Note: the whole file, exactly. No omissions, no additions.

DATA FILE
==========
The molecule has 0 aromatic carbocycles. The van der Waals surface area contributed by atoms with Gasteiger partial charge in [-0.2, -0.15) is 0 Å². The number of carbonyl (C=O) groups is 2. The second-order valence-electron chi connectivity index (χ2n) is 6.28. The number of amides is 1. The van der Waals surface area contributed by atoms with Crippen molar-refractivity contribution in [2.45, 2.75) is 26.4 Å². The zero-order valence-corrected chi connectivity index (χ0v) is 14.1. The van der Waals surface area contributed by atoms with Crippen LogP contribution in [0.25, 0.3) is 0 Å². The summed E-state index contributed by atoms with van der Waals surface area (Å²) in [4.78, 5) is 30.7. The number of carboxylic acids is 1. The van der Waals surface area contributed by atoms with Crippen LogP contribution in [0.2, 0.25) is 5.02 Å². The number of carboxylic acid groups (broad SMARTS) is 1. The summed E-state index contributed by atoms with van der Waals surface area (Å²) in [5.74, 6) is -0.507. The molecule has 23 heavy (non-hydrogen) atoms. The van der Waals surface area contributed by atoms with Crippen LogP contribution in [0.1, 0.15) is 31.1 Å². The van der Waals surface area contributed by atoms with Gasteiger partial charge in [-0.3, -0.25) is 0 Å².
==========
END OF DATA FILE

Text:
The molecule has 0 aromatic carbocycles. The van der Waals surface area contributed by atoms with Gasteiger partial charge in [-0.2, -0.15) is 0 Å². The number of carbonyl (C=O) groups is 2. The second-order valence-electron chi connectivity index (χ2n) is 6.28. The number of amides is 1. The van der Waals surface area contributed by atoms with Crippen molar-refractivity contribution in [2.45, 2.75) is 26.4 Å². The zero-order valence-corrected chi connectivity index (χ0v) is 14.1. The van der Waals surface area contributed by atoms with Crippen LogP contribution in [0.25, 0.3) is 0 Å². The summed E-state index contributed by atoms with van der Waals surface area (Å²) in [4.78, 5) is 30.7. The number of carboxylic acids is 1. The van der Waals surface area contributed by atoms with Crippen LogP contribution in [0.2, 0.25) is 5.02 Å². The number of carboxylic acid groups (broad SMARTS) is 1. The summed E-state index contributed by atoms with van der Waals surface area (Å²) in [5.74, 6) is -0.507. The molecule has 23 heavy (non-hydrogen) atoms. The van der Waals surface area contributed by atoms with Crippen LogP contribution in [0.1, 0.15) is 31.1 Å². The van der Waals surface area contributed by atoms with Gasteiger partial charge in [-0.3, -0.25) is 0 Å².